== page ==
Federal regulations protect confidential student information. You may not share the student's identity with people in your department or the student's family, friends, or classmates.


Assault - Words or actions that result in either physical or emotional harm and evoke fear in the victim for their safety.

Sexual Assault/Misconduct - Any forced sexual activity that occurs without the victim’s consent, including unwanted touching, kissing, intercourse, and penetration. Sexual assault can occur even if prior acts were consensual.

Dating or Relationship Violence - Repeated behavior by one partner to control the other partner. Such abusive behavior may be incremental over time, isolating the victim from others and making the victim feel incompetent, ashamed and guilty. Leaving this kind of relationship is difficult and often requires counseling and considerable support.

Online Harassment - Deliberate, persistent and unwanted methodical electronic communication that disturbs the recipient. This can occur by e-mail, cell phone, instant messaging, or in computer chat rooms. In cases of online harassment, the University Police and the Computer Center are helpful resources.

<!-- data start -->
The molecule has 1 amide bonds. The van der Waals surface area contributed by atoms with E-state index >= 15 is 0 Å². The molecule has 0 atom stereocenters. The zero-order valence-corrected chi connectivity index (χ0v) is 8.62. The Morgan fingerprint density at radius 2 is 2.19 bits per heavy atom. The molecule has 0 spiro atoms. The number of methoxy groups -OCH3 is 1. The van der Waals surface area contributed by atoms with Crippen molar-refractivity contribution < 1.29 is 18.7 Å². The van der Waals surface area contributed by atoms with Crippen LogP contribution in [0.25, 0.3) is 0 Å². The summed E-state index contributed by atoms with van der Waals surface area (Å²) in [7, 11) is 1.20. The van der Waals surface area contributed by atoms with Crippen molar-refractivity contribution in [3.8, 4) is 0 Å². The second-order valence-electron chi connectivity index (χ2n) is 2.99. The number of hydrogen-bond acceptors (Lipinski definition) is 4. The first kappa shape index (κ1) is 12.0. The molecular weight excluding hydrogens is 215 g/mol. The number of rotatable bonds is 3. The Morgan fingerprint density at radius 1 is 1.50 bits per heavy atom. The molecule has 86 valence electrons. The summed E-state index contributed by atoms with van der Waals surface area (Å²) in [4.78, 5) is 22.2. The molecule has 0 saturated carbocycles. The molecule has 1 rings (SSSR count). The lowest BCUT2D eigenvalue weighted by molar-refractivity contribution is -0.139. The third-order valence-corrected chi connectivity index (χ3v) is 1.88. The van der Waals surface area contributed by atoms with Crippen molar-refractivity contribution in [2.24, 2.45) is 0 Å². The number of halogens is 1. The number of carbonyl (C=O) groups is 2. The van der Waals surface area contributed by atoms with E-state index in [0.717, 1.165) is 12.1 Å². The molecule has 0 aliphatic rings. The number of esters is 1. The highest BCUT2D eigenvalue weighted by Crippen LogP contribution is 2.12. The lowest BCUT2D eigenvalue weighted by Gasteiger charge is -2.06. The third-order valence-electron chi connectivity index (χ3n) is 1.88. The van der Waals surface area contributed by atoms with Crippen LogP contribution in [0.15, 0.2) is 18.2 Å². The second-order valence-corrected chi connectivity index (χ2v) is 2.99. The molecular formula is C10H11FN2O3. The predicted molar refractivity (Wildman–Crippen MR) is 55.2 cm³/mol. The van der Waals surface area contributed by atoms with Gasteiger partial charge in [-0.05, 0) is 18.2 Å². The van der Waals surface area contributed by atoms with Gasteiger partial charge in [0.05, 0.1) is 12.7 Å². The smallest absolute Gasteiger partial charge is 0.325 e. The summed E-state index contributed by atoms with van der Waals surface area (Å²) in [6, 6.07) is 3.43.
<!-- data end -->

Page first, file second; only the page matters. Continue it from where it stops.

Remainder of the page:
Stalking - The obsessive pursuit of a victim in a menacing and harassing manner that evoke fear in the victim. Stalkers may also target the victim’s family and/or friends.

Vital Facts

  • One in four women report sexual assault incidents while in college.
  • BU Students, responding to a survey, indicated that if they had been sexually assaulted, the incident had the greatest effect on relationships, followed by academic performance.
  • 29% of BU students say that they know of someone at BU who has been stalked.


Other Resources

NY State University Police at Binghamton: (607) 777-2393 or 911

Offices on the lower level of the Couper Administration Building. Officers can take reports of stalking, rape and sexual assault; they can define laws for the victim and explain the available options for legal protection. Students are not required to file a report. Nonetheless, they will be afforded all the options they have to protect their safety.